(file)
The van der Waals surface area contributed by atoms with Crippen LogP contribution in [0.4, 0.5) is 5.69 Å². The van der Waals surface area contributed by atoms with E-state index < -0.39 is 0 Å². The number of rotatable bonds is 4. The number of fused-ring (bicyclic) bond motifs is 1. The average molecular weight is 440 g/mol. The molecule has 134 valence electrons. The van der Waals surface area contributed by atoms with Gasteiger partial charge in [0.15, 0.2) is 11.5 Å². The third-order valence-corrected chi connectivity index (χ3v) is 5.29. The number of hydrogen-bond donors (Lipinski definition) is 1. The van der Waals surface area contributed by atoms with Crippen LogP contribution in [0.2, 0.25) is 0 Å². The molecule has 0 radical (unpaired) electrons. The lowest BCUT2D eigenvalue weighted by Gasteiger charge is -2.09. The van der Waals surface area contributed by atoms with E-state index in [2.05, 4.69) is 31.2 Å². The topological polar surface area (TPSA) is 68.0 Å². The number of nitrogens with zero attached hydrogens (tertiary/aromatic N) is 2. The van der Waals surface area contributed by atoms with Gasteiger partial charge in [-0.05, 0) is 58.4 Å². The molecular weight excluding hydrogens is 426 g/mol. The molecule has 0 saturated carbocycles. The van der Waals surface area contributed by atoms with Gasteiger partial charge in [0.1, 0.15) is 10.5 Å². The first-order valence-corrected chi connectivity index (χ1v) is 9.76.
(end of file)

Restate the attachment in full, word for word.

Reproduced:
The van der Waals surface area contributed by atoms with Crippen LogP contribution in [0.4, 0.5) is 5.69 Å². The van der Waals surface area contributed by atoms with E-state index < -0.39 is 0 Å². The number of rotatable bonds is 4. The number of fused-ring (bicyclic) bond motifs is 1. The average molecular weight is 440 g/mol. The molecule has 134 valence electrons. The van der Waals surface area contributed by atoms with Gasteiger partial charge in [0.15, 0.2) is 11.5 Å². The third-order valence-corrected chi connectivity index (χ3v) is 5.29. The number of hydrogen-bond donors (Lipinski definition) is 1. The van der Waals surface area contributed by atoms with Crippen LogP contribution in [0.2, 0.25) is 0 Å². The molecule has 0 radical (unpaired) electrons. The lowest BCUT2D eigenvalue weighted by Gasteiger charge is -2.09. The van der Waals surface area contributed by atoms with E-state index in [2.05, 4.69) is 31.2 Å². The topological polar surface area (TPSA) is 68.0 Å². The number of nitrogens with zero attached hydrogens (tertiary/aromatic N) is 2. The van der Waals surface area contributed by atoms with Gasteiger partial charge in [-0.05, 0) is 58.4 Å². The molecular weight excluding hydrogens is 426 g/mol. The molecule has 0 saturated carbocycles. The van der Waals surface area contributed by atoms with Gasteiger partial charge in [0.1, 0.15) is 10.5 Å². The first-order valence-corrected chi connectivity index (χ1v) is 9.76.